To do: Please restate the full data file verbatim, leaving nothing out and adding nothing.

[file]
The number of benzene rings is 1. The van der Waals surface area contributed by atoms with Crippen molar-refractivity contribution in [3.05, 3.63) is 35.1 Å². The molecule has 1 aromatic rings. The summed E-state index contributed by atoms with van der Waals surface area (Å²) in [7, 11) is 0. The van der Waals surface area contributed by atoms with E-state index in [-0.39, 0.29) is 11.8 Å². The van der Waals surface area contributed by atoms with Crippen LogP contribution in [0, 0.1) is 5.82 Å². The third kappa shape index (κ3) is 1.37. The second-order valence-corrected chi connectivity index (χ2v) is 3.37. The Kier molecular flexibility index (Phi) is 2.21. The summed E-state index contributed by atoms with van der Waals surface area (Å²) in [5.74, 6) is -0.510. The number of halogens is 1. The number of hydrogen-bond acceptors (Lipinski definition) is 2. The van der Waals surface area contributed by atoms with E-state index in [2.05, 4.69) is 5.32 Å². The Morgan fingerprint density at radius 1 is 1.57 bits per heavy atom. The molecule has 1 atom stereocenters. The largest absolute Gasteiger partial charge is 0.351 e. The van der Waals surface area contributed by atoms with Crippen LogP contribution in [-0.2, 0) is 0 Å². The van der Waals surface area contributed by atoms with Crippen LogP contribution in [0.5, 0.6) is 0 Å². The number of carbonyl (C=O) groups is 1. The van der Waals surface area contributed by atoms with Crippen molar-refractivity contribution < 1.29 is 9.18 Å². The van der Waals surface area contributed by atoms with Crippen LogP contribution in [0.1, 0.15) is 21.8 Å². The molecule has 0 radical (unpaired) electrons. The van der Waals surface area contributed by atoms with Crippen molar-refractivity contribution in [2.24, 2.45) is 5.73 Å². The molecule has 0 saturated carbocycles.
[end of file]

The number of benzene rings is 1. The van der Waals surface area contributed by atoms with Crippen molar-refractivity contribution in [3.05, 3.63) is 35.1 Å². The molecule has 1 aromatic rings. The summed E-state index contributed by atoms with van der Waals surface area (Å²) in [7, 11) is 0. The van der Waals surface area contributed by atoms with E-state index in [-0.39, 0.29) is 11.8 Å². The van der Waals surface area contributed by atoms with Crippen LogP contribution in [0, 0.1) is 5.82 Å². The third kappa shape index (κ3) is 1.37. The second-order valence-corrected chi connectivity index (χ2v) is 3.37. The Kier molecular flexibility index (Phi) is 2.21. The summed E-state index contributed by atoms with van der Waals surface area (Å²) in [5.74, 6) is -0.510. The number of halogens is 1. The number of hydrogen-bond acceptors (Lipinski definition) is 2. The van der Waals surface area contributed by atoms with E-state index in [2.05, 4.69) is 5.32 Å². The Morgan fingerprint density at radius 1 is 1.57 bits per heavy atom. The molecule has 1 atom stereocenters. The largest absolute Gasteiger partial charge is 0.351 e. The van der Waals surface area contributed by atoms with Crippen LogP contribution in [-0.2, 0) is 0 Å². The van der Waals surface area contributed by atoms with Crippen LogP contribution in [0.5, 0.6) is 0 Å². The number of carbonyl (C=O) groups is 1. The van der Waals surface area contributed by atoms with Crippen molar-refractivity contribution < 1.29 is 9.18 Å². The van der Waals surface area contributed by atoms with Crippen LogP contribution in [0.1, 0.15) is 21.8 Å². The molecule has 0 radical (unpaired) electrons. The van der Waals surface area contributed by atoms with Crippen molar-refractivity contribution in [2.24, 2.45) is 5.73 Å². The molecule has 0 saturated carbocycles.